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That’s another plus about this destination: it seems to almost always be deserted. The parking lot across the highway that serves the cave complex is large enough to accommodate a dozen or so groups of cave-goers at once, but it seems to rarely have more than two or three cars parked there at a time. This is likely thanks to its isolation – it’s a bit of a drive to get to Kaumana Caves from downtown Hilo, which is ripe with many other, more easily accessible, attractions like its Farmers’ Market, Bayfront commercial district, Kamehameha Statue and Bayfront Beach Park. But what is sacrificed in convenience is made up for in a truly unique Big Island experience which has its own brand of patrons: outdoorsy visitors who jump gleefully at the sound of “lava tube caves” and don’t mind a rough hike.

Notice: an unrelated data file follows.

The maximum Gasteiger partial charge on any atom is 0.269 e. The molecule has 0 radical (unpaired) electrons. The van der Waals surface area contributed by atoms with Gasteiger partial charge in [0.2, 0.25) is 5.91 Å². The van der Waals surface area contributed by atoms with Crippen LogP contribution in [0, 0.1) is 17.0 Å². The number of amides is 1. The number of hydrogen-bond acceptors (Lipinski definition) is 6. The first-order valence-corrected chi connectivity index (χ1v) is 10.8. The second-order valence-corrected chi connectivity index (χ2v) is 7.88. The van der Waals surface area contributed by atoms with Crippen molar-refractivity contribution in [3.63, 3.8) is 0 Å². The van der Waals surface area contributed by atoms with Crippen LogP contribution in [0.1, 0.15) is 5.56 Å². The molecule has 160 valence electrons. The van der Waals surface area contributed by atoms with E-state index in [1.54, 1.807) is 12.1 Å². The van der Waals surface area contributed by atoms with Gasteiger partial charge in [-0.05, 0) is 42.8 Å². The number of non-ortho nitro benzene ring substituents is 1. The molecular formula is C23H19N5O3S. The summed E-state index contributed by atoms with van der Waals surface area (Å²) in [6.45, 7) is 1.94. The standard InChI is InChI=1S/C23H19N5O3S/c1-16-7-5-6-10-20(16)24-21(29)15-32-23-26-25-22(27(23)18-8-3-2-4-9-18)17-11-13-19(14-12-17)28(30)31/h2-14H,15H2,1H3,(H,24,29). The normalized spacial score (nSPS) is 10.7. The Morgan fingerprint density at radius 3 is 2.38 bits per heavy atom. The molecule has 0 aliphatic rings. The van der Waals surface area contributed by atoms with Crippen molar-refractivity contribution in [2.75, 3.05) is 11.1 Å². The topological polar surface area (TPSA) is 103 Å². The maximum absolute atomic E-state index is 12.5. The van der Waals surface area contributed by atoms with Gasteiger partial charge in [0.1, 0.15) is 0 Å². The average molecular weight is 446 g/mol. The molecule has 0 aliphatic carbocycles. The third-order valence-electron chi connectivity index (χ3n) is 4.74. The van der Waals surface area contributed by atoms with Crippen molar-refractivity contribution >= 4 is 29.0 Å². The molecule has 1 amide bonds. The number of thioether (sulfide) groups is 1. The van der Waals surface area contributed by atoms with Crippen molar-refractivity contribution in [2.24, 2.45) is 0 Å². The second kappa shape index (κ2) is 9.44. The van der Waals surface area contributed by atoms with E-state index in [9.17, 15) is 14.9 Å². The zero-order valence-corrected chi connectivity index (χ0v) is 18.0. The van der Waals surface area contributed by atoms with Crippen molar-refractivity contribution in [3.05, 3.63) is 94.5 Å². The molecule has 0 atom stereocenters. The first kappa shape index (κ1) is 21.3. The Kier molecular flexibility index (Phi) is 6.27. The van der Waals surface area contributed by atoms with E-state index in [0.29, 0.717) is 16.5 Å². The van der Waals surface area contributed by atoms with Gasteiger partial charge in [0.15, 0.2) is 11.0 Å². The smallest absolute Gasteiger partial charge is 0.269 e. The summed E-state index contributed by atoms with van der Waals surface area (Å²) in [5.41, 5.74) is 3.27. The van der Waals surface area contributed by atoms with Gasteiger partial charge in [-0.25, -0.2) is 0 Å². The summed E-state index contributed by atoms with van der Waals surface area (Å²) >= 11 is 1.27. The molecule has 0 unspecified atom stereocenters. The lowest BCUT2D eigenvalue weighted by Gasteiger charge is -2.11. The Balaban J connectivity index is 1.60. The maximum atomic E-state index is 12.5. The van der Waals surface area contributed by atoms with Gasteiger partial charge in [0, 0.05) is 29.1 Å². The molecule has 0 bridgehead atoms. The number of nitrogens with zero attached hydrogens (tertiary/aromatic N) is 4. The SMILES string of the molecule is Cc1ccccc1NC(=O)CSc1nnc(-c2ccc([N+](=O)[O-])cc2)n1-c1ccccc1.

This is a destination made for “lava tourists”. It brings visitors intimately close to the natural force which, over the course of millennia, created every bit of land that now comprises Big Island. It’s a highly sensory experience, too: the feel of the many different types of lava from sharp and brittle to smooth and hard; the smell of wet earth and swampy air; the sight of curtains of roots dangling in the darkness; and the muffled crunch of boots on shifting gravel which echoes off the cave walls with an eerie, muted tone. Snapping photos in the pitch black is often doomed to failure, so visitors usually congregate at the entrance and capture the spot where the darkness of the lava tube gives way to jungly daylight.